THE attempted murder trial of former army commander Lieutenant General (Lt-Gen) Tlali Kamoli and four other soldiers failed to take off on Monday due to the absence of their lawyers.
Lt-Gen Kamoli’s co-accused are Major Pitso Ramoepane, Captain Litekanyo Nyakane, Sergeant Heqoa Malefane and Corporal Mohlalefi Seitlheko.
They face attempted murder charges in connection with the 27 January 2014 simultaneous bombings of the Moshoeshoe II homes of former First Lady ‘Maesaiah Thabane and the Ha Abia residence of former police commissioner, Khothatso Tšooana.
They appeared before Zimbabwean judge Charles Hungwe who postponed the case to 29 September 2020 due to the absence of their lawyers.
Lt-Gen Kamoli is represented by Advocate Letuka Molati while Major Ramoepane is represented by Adv Karabo Mohau. Captain Nyakane is represented by Adv Motiea Teele while Sergeant Malefane and Corporal Seitlheko are represented by Adv Zwelakhe Mda.
During their court appearance on Monday, Lt-Gen Kamoli and his co-accused said they did not know the whereabouts of their lawyers.
This prompted Justice Hungwe to postpone the case to 29 September 2020, by which date it is expected that all the lawyers would be in court.
Although Lt-Gen Kamoli and his co-accused claimed they did not know the whereabouts of their lawyers, some court officials believe that this could be part of their tactics of delaying their trials for as long as possible in the hope that the government will collapse and be replaced by one that will permanently stop their trials.
Lt-Gen Kamoli and other high-profile suspects have tried several methods to delay their trials including filing applications to stop Justice Hungwe and other foreign judges from presiding over their trials. They unsuccessfully sought the removal of the foreign judges on the grounds that they had been recruited by the government and not the Judicial Service Commission (JSC) in contravention of the laws stating that the JSC is the body tasked with the recruitment of judges.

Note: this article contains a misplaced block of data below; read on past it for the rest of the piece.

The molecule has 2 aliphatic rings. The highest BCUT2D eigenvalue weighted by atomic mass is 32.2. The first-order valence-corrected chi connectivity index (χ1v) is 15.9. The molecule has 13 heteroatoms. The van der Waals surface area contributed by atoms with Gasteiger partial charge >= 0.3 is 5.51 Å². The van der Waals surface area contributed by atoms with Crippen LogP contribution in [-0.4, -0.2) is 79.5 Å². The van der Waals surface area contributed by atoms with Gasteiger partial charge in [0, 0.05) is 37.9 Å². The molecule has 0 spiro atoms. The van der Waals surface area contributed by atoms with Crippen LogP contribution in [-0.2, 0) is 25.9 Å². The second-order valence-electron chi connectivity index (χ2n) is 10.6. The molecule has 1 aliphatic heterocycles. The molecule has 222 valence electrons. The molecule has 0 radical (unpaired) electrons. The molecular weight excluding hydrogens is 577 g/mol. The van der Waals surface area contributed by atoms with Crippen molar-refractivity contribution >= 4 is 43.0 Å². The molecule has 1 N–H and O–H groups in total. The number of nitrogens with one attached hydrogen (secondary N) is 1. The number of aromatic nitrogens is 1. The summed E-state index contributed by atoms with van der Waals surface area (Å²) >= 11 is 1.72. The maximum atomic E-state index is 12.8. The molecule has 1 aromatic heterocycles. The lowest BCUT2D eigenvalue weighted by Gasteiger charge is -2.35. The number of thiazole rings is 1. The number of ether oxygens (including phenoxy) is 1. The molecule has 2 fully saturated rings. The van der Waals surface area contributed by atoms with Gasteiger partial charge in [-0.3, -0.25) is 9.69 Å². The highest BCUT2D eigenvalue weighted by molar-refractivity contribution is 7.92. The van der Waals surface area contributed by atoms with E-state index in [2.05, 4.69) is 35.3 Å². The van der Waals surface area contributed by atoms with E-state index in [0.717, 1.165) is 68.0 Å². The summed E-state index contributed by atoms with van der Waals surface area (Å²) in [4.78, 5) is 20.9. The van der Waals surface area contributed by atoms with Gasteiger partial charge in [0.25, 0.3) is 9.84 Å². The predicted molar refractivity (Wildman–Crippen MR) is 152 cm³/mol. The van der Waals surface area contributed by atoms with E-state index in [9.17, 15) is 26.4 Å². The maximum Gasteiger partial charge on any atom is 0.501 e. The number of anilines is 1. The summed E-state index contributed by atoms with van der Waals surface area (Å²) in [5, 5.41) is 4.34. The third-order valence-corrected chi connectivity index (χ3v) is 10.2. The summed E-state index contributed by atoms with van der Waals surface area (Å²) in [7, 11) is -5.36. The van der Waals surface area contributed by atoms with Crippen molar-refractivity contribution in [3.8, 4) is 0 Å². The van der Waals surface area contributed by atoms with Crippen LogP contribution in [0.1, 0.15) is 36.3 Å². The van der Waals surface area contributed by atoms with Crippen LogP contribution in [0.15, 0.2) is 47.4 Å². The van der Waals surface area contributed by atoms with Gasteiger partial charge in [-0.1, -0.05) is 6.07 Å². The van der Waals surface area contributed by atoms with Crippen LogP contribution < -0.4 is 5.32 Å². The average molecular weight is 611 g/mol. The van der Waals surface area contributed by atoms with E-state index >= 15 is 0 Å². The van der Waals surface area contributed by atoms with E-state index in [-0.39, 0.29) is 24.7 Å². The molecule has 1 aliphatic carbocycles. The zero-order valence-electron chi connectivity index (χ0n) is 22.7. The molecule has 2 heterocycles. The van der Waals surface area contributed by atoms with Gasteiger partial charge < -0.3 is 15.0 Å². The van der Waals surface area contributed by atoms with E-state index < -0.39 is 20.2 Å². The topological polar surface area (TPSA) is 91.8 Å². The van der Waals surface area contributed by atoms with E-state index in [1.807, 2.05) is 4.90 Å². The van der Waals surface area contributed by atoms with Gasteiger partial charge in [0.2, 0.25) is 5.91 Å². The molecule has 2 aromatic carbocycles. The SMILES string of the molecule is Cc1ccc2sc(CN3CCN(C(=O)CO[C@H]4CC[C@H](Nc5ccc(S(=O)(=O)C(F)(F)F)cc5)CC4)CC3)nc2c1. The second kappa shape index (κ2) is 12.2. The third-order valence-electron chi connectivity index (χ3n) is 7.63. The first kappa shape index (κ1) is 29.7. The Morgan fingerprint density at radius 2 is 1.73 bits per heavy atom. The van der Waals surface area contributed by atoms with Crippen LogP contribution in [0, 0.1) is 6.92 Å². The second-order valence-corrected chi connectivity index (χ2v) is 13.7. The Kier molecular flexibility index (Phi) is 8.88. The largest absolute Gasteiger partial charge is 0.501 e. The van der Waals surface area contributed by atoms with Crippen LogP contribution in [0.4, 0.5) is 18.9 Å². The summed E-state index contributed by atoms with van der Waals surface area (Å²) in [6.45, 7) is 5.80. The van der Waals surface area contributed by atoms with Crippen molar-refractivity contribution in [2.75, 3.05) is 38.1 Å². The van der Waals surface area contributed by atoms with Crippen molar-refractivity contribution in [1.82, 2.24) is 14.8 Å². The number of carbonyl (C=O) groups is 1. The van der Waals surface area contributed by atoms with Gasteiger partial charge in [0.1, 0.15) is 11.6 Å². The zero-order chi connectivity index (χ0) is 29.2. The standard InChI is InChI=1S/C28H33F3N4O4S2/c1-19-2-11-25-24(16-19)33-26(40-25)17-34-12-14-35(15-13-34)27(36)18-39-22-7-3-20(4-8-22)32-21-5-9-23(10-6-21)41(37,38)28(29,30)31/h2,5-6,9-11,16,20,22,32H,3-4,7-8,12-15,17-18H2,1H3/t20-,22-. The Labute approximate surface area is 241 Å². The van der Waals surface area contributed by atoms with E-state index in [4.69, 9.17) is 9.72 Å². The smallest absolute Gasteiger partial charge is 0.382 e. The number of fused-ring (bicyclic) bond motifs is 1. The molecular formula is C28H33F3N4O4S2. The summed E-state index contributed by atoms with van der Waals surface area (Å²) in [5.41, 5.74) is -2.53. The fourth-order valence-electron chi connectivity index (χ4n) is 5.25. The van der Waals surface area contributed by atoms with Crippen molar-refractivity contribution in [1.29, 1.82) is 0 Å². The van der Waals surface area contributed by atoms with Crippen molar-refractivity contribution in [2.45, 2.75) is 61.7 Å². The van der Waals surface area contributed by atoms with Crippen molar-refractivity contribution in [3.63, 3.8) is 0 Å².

When this failed, they launched several ultimately unsuccessful applications for the recusal of the judges on the grounds they would be biased against them.
Political parties like the Democratic Congress and Lesotho Congress for Democracy had also demanded the halting of all high-profile trials until after the full implementation of the multi-sector reforms.
They argued that the suspects were political prisoners and not criminal suspects.
They said they would not get fair trials under the current judiciary which was allegedly captured by the main ruling All Basotho Convention (ABC). They said it was therefore imperative to postpone the trials until after the implementation of judicial reforms to ensure the accused got fair trials.
The opposition parties had made the halting of all trials of high-profile trials as a precondition for their participation in the multi-sector sector reforms process.
They eventually dropped the demand after the intervention of Southern African Development Community (SADC) leaders in 2018. SADC is mediating between the government and opposition to ensure the successful implementation of the constitutional. Security sector, constitutional, judicial, media and governance reforms seen as crucial in achieving lasting peace and stability in Lesotho.